“You tell someone who is feeling lonely, just get out there and make some friends, but given what we know about the consequences of loneliness, that’s not going to work. There needs to be something else that intervenes on those negative thoughts, such as that self-reflection.”
At PSU where Arpin did her doctoral studies, the researchers recruited a group of women as peers who were all strangers. The participants first filled out a series of questionnaires about their current moods and experiences.
Individuals then were placed alone in separate rooms to do a self-reflection activity. Half were asked to think back on a time when they felt like they had nobody to connect to, and then they verbally described that experience to a video camera while alone in a room.
The other half of the participants reflected about a time when they felt solidly connected to other people and then spoke alone before the camera. Researchers then paired up in a room two women from opposite reflection groups, one feeling lonely and another feeling connected, and the pair took turns describing a recent good experience.
“The major finding was that people who were made to feel lonely before the interaction reported less positive mood afterward, they enjoyed the interaction less and they reported feeling the lab partner was not supportive of their disclosure when they were describing their positive event,” Arpin said.
When people find they are feeling temporarily lonely, Arpin points to a body of research supporting that writing in a journal, listening to music and trying to think about past experiences when you felt connected often helps stop a cycle of negative thinking sparked by loneliness.
Some researchers link temporary loneliness, also called transient loneliness, to an evolutionary need that motivates us to reconnect to social groups. It’s different than chronic loneliness as a long-term condition often associated with depression.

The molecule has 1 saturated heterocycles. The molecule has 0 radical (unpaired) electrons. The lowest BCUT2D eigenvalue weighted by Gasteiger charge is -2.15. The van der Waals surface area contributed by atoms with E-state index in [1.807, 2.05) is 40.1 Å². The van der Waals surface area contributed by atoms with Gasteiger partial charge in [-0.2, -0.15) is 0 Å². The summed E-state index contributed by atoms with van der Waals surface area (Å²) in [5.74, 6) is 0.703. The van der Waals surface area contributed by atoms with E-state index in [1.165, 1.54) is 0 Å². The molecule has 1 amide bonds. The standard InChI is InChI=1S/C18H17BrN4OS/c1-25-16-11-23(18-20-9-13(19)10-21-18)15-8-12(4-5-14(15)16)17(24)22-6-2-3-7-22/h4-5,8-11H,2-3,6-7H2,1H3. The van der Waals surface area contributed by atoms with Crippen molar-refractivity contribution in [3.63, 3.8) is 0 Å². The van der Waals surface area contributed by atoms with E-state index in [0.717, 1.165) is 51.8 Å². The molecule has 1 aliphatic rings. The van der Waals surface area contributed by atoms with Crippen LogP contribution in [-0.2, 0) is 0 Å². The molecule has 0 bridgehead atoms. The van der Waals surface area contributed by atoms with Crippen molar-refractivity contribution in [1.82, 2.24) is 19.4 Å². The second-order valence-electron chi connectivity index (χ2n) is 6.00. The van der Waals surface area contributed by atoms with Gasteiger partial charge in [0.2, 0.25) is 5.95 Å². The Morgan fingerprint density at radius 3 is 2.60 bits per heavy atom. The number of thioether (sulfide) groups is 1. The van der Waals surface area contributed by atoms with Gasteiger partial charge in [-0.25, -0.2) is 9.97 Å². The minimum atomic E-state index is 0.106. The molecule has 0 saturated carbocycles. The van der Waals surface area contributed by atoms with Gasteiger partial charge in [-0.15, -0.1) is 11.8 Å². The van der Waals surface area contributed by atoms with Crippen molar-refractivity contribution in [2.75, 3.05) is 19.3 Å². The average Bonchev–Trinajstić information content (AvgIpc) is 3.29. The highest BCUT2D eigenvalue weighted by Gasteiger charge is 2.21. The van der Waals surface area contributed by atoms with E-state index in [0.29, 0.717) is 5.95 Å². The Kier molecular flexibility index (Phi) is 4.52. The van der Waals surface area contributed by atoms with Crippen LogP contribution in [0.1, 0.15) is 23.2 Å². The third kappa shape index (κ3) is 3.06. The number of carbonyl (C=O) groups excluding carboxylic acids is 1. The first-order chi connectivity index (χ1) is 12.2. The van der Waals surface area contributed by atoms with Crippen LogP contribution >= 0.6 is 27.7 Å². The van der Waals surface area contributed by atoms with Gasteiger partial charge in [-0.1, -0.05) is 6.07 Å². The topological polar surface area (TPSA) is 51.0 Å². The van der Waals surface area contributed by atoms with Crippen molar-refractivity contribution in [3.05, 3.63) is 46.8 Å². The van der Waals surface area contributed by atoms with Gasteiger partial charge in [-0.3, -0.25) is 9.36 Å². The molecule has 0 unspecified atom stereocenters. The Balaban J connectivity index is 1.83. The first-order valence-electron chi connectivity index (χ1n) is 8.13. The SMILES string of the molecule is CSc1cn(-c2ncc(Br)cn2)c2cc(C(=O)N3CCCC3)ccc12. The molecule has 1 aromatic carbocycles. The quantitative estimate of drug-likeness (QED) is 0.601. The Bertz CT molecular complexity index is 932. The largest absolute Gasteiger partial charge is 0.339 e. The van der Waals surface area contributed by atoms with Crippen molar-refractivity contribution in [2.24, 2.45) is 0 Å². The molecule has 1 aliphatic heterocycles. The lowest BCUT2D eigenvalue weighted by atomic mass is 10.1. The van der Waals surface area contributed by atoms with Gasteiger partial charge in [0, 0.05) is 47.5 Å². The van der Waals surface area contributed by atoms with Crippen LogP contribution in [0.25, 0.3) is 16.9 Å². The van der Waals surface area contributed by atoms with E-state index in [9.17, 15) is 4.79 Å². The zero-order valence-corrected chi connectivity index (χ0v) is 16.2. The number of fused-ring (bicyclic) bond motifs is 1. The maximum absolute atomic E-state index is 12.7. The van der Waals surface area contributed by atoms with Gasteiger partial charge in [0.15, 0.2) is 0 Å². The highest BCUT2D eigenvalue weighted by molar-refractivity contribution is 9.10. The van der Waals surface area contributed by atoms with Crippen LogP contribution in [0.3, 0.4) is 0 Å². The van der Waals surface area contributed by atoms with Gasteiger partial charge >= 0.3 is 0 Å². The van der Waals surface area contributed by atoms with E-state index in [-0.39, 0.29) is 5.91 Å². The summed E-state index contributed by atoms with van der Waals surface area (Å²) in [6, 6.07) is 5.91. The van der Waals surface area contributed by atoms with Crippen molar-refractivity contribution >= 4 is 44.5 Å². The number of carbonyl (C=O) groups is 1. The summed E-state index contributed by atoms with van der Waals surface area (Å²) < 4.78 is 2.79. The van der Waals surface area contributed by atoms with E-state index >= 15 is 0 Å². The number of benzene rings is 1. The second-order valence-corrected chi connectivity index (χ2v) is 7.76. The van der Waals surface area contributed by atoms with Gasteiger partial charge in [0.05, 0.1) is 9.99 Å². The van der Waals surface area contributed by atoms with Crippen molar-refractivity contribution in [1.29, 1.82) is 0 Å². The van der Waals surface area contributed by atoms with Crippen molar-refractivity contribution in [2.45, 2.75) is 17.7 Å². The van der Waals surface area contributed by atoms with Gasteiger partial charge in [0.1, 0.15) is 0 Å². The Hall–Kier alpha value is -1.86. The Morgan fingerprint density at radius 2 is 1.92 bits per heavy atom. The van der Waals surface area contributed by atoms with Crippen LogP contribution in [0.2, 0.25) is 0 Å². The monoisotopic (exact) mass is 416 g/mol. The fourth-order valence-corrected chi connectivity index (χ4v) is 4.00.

“Our finding showed that actually if we are going out and reconnecting immediately when we are feeling lonely, that interaction may not go very well,” Arpin said.
“That makes sense because some of the consequences of loneliness are toxic. They make us perceive that others aren’t supportive of us, and so from a kind of self-fulfilling prophesy perspective, lonely people may act in a way that makes others act distant or cold toward them …
“Any given person on a day when they are feeling more lonely than usual, it may be more beneficial for them to try something that would involve stepping back and reflecting on a time when they did feel connected.”
Arpin encourages reconnecting within social groups as “the end goal.”
In the future, she wants to do further research to test the boundaries on how much self-reflection and positive use of solitude can help people cycle out of negative thinking and feeling lonely.
“While our findings suggest that immediate social interactions may be consequential, that’s not to say those social interactions should never happen,” she said. “They absolutely should happen; there just seems to be a need for some step in the middle … re-framing how we think about our relationships.”
If the thought of interacting sounds good again, get out there, she added.
“I want to remind people that they are not alone, and when we feel lonely, this can influence how we think about a lot of different things.”